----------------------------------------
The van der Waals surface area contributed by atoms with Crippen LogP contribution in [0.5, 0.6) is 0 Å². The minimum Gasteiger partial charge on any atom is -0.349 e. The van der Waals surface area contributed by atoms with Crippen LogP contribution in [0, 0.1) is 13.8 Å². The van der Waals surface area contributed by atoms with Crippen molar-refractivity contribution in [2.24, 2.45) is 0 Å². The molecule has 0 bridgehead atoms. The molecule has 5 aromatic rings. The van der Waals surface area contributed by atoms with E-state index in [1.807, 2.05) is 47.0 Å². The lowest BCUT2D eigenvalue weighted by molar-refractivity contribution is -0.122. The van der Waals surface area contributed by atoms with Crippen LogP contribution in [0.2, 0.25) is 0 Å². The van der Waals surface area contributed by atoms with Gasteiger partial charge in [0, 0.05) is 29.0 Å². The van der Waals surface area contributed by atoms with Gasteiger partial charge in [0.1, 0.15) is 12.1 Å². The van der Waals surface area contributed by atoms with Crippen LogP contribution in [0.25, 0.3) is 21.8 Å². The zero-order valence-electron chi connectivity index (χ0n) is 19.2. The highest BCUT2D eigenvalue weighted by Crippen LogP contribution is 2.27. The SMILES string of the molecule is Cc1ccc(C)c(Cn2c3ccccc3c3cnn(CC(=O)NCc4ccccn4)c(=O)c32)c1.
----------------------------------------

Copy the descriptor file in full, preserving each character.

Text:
The van der Waals surface area contributed by atoms with Crippen LogP contribution in [0.5, 0.6) is 0 Å². The minimum Gasteiger partial charge on any atom is -0.349 e. The van der Waals surface area contributed by atoms with Crippen LogP contribution in [0, 0.1) is 13.8 Å². The van der Waals surface area contributed by atoms with Crippen molar-refractivity contribution in [2.24, 2.45) is 0 Å². The molecule has 0 bridgehead atoms. The molecule has 5 aromatic rings. The van der Waals surface area contributed by atoms with E-state index in [1.807, 2.05) is 47.0 Å². The lowest BCUT2D eigenvalue weighted by molar-refractivity contribution is -0.122. The van der Waals surface area contributed by atoms with Crippen LogP contribution in [0.2, 0.25) is 0 Å². The van der Waals surface area contributed by atoms with Gasteiger partial charge in [0, 0.05) is 29.0 Å². The van der Waals surface area contributed by atoms with Gasteiger partial charge in [0.1, 0.15) is 12.1 Å². The van der Waals surface area contributed by atoms with Crippen LogP contribution in [0.25, 0.3) is 21.8 Å². The zero-order valence-electron chi connectivity index (χ0n) is 19.2. The highest BCUT2D eigenvalue weighted by Crippen LogP contribution is 2.27. The SMILES string of the molecule is Cc1ccc(C)c(Cn2c3ccccc3c3cnn(CC(=O)NCc4ccccn4)c(=O)c32)c1.